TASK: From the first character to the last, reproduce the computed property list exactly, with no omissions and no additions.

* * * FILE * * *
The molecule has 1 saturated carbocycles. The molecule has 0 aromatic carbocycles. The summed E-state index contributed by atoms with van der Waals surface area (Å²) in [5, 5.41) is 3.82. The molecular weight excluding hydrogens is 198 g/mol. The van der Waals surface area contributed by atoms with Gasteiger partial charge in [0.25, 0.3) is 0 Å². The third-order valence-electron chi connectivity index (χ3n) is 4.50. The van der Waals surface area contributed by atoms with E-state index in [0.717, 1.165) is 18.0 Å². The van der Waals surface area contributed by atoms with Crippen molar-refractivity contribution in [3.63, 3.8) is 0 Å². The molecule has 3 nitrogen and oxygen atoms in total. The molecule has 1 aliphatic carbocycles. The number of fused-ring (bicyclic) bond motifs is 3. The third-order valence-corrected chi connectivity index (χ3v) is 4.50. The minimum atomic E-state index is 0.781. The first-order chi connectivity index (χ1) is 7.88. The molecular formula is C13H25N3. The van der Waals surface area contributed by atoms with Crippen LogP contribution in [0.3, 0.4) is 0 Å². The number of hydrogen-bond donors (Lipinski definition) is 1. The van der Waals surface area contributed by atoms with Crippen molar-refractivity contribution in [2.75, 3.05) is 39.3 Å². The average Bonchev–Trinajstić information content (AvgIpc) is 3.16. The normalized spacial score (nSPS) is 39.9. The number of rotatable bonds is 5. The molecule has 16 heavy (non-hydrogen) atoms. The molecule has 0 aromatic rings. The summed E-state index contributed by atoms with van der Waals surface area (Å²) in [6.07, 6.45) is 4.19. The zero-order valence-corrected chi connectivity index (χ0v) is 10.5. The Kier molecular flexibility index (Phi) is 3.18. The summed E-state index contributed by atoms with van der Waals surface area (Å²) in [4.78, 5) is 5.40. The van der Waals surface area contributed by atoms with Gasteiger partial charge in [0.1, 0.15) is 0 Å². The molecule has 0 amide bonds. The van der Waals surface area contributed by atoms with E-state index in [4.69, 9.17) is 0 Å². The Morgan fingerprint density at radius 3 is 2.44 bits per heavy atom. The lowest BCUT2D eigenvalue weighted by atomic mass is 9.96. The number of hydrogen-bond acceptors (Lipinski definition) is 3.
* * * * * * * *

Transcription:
The molecule has 1 saturated carbocycles. The molecule has 0 aromatic carbocycles. The summed E-state index contributed by atoms with van der Waals surface area (Å²) in [5, 5.41) is 3.82. The molecular weight excluding hydrogens is 198 g/mol. The van der Waals surface area contributed by atoms with Gasteiger partial charge in [0.25, 0.3) is 0 Å². The third-order valence-electron chi connectivity index (χ3n) is 4.50. The van der Waals surface area contributed by atoms with E-state index in [0.717, 1.165) is 18.0 Å². The van der Waals surface area contributed by atoms with Crippen molar-refractivity contribution in [3.63, 3.8) is 0 Å². The molecule has 3 nitrogen and oxygen atoms in total. The molecule has 1 aliphatic carbocycles. The number of fused-ring (bicyclic) bond motifs is 3. The third-order valence-corrected chi connectivity index (χ3v) is 4.50. The minimum atomic E-state index is 0.781. The first-order chi connectivity index (χ1) is 7.88. The molecular formula is C13H25N3. The van der Waals surface area contributed by atoms with Crippen LogP contribution in [0.3, 0.4) is 0 Å². The number of hydrogen-bond donors (Lipinski definition) is 1. The van der Waals surface area contributed by atoms with Crippen molar-refractivity contribution in [2.75, 3.05) is 39.3 Å². The average Bonchev–Trinajstić information content (AvgIpc) is 3.16. The normalized spacial score (nSPS) is 39.9. The number of rotatable bonds is 5. The molecule has 16 heavy (non-hydrogen) atoms. The molecule has 0 aromatic rings. The summed E-state index contributed by atoms with van der Waals surface area (Å²) in [6.07, 6.45) is 4.19. The zero-order valence-corrected chi connectivity index (χ0v) is 10.5. The Kier molecular flexibility index (Phi) is 3.18. The summed E-state index contributed by atoms with van der Waals surface area (Å²) in [4.78, 5) is 5.40. The van der Waals surface area contributed by atoms with Gasteiger partial charge in [0.1, 0.15) is 0 Å². The molecule has 0 amide bonds. The van der Waals surface area contributed by atoms with E-state index in [4.69, 9.17) is 0 Å². The Morgan fingerprint density at radius 3 is 2.44 bits per heavy atom. The lowest BCUT2D eigenvalue weighted by atomic mass is 9.96. The number of hydrogen-bond acceptors (Lipinski definition) is 3.